To wrap up, regarding the User Interface part, with WPF you are choosing the best technology available at the moment to develop Windows applications.
As for the driver you can choose between OPC servers or external libraries.
In case of external libraries, the driver is as fast as you can optimize the data that you have to read.
The less TCP requests you do, the faster your refresh time can be. But always take into account the network balance in case of multiple plc.

3 comments

  1. In your speed test, you are only “stop watching” the WriteMultipleRegisters execution time, not the time for the write, the PLC to acknowledge, and being ready for the next write. Using a Wireshark capture to see the full round trip time stamps will expose some more true times. From my experience an ML1100 will round trip on an average of 8-10ms for a read.

    If comparing to OPC, that can be misleading also. If the OPC driver caches data, a read of 1000 registers may seem to happen in a few ms, but in reality the data may have already been read into local memory and the read is only returning old data. Hence it is important to check the quality of the data.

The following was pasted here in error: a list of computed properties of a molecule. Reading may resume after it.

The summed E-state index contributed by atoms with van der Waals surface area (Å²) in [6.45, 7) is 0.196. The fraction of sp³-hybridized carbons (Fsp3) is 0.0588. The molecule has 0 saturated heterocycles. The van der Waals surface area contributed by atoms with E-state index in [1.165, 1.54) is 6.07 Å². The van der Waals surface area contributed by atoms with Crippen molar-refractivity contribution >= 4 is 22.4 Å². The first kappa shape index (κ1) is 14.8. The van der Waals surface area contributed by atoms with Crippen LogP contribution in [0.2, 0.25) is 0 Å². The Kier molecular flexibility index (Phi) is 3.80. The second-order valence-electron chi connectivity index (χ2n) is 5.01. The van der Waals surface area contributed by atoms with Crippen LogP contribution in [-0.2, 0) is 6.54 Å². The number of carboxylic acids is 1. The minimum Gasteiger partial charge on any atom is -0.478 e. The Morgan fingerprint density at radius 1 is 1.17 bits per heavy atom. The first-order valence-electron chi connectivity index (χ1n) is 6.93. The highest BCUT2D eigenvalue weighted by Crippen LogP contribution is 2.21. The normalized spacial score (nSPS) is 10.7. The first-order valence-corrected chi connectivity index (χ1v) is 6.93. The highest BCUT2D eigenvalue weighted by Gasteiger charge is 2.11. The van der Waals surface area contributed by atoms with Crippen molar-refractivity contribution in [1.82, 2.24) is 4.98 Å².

• Hey Archie, thanks for your reply.
      Regarding reads and writes you are correct, I should have taken in consideration the whole roundtrip, but thanks to confirm that we are under 10 ms.
      I didn’t do any comparison with OPC servers on purpose. It should be the OPC vendor that should compare his product performance against the open source libraries.

  2. Great post. I went to school for EE and have a career in Controls Engineering. It has made me really want to get into more software application type programming but it seems like there is so much to it. I have a much better idea of how software works. Thanks so much!!!